The good news is that the bolts will be relatively easy to track down. You’re looking to remove the bed which will be connected to the frame and frame rails. When you’re under your truck, you should be looking for a metal box tube which is your frame. The next step is to just trace the frame and look for every bolt.

Personally, I like to take pictures of the bolts that I care about. For one, it helps me identify what I need to remove. The bigger benefit is that it is a good reminder of what bolts you need to reinstall afterward.

Mechanic inspect car suspension system and chassis under the pickup truck
Pickup truck undercarriage

The saving grace is that you can always put a bolt back in or take out another one as you go along and take out a wrong one or miss one — it’s not the end of the world if you mess up here.

Since every truck is a little different, this first step is critical. Without knowing what you’re dealing with, you won’t be able to successfully remove a truck bed. I should also mention that this requires a little trial and error. There might be a bolt hidden somewhere that you won’t notice until the bed doesn’t come off in a future step.

Unplug Everything

While you’re crawling under your truck, take a second to unplug everything. There will be wires that connect to your rear blinkers, tail lights, and any ancillary lights back there. You probably also have a wire near your hitch for plugging in a trailer.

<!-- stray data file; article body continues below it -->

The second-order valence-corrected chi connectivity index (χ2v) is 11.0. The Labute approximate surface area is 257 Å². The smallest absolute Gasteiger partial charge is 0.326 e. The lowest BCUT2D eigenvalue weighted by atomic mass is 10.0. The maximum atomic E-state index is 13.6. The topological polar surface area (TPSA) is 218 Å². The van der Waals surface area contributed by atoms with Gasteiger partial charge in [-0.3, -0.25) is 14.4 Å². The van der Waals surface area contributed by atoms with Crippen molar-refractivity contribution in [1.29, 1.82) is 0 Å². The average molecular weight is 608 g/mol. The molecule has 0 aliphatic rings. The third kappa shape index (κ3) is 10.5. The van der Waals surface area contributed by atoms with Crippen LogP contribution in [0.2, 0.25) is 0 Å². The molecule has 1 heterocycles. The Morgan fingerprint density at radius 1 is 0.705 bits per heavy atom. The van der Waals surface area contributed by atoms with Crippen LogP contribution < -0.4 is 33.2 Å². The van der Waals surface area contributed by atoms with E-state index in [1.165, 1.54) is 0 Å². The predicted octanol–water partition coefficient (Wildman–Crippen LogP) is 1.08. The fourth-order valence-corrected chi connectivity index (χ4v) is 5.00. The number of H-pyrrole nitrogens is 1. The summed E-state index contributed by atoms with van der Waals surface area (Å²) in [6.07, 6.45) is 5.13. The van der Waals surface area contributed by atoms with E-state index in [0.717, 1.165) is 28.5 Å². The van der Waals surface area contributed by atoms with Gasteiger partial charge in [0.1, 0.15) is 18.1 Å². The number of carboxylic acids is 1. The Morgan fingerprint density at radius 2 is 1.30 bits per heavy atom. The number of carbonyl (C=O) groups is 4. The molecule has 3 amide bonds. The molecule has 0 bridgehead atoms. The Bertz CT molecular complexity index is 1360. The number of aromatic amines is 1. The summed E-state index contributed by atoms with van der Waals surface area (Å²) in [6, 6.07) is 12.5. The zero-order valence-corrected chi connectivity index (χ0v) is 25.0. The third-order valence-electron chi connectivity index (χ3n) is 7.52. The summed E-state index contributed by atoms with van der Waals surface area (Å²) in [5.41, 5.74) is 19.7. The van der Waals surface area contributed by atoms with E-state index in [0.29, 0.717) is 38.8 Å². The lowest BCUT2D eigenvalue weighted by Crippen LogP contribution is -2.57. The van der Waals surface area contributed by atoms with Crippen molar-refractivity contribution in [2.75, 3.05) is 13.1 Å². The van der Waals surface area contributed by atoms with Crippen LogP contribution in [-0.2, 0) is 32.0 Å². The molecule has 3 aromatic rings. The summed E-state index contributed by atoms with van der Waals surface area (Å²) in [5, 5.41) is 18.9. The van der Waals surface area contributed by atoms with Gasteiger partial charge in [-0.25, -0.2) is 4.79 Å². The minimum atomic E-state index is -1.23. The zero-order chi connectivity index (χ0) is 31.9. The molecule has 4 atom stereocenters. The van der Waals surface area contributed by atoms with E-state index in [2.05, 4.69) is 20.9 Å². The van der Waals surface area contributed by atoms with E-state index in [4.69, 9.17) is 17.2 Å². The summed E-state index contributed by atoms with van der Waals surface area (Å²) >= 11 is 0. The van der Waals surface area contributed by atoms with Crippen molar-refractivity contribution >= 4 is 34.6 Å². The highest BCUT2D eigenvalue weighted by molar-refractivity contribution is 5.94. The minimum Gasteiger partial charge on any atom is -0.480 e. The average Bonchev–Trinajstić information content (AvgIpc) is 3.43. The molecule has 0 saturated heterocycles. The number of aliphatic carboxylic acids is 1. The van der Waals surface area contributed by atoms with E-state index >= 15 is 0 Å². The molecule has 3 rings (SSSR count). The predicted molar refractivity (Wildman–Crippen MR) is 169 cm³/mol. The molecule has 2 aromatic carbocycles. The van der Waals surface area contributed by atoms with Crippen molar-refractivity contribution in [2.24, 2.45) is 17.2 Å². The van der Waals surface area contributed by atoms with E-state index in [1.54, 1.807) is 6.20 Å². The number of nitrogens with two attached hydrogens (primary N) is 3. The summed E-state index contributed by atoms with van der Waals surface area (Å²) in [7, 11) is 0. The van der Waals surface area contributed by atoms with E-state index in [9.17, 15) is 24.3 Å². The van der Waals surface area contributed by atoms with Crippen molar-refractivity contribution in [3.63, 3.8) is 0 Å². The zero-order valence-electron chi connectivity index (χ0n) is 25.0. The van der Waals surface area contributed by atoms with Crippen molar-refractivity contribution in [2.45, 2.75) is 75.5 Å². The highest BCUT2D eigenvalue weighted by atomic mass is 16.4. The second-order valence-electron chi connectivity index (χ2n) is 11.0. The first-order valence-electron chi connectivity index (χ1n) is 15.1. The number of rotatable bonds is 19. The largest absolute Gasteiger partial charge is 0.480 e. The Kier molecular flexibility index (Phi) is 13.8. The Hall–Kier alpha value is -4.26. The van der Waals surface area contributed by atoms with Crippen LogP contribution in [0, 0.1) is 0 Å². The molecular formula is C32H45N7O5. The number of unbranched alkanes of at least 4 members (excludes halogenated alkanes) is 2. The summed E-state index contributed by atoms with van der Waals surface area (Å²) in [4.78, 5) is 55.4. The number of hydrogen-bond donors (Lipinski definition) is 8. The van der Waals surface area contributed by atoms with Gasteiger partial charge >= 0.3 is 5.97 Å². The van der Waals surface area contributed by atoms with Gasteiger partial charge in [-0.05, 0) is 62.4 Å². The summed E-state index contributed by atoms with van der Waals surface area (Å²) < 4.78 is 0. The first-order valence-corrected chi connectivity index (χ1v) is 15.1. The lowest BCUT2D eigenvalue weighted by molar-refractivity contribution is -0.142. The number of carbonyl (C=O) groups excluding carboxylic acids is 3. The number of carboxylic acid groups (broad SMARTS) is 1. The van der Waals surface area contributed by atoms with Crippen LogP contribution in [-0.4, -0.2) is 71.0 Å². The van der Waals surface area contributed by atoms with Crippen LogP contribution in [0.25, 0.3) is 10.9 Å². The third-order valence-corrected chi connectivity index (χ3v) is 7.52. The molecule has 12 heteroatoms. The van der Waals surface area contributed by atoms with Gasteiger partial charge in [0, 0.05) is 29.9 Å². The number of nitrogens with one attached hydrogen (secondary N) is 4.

Out of habit, I always disconnect my car’s battery before unplugging wires. This is a good way to avoid shorting a wire or shocking yourself by grabbing exposed wires you didn’t notice.

Disconnecting the car battery

If you have colorful tape, it might come in handy. Put a piece of tape on the wire and another one near where the wire connects to.

Most of the connection points will be towards the rear of the truck’s underside.

Take Out the Taillights

Before you start moving around heavy things, you should pop out your taillights. If you leave them in, they’re likely to fall out as you remove the truck bed. Once they fall, they can shatter and just add another headache to this process.

Pickup truck close up view of the tail light

If you open the tailgate and look on either side, you should notice some fasteners. These keep the taillights in position.

Remove these fasteners and you’ll be able to pop your taillights out pretty easily. Don’t bother using a pry to wedge them out because then you’ll run the risk of scratching your truck.

Check the Fuel Cap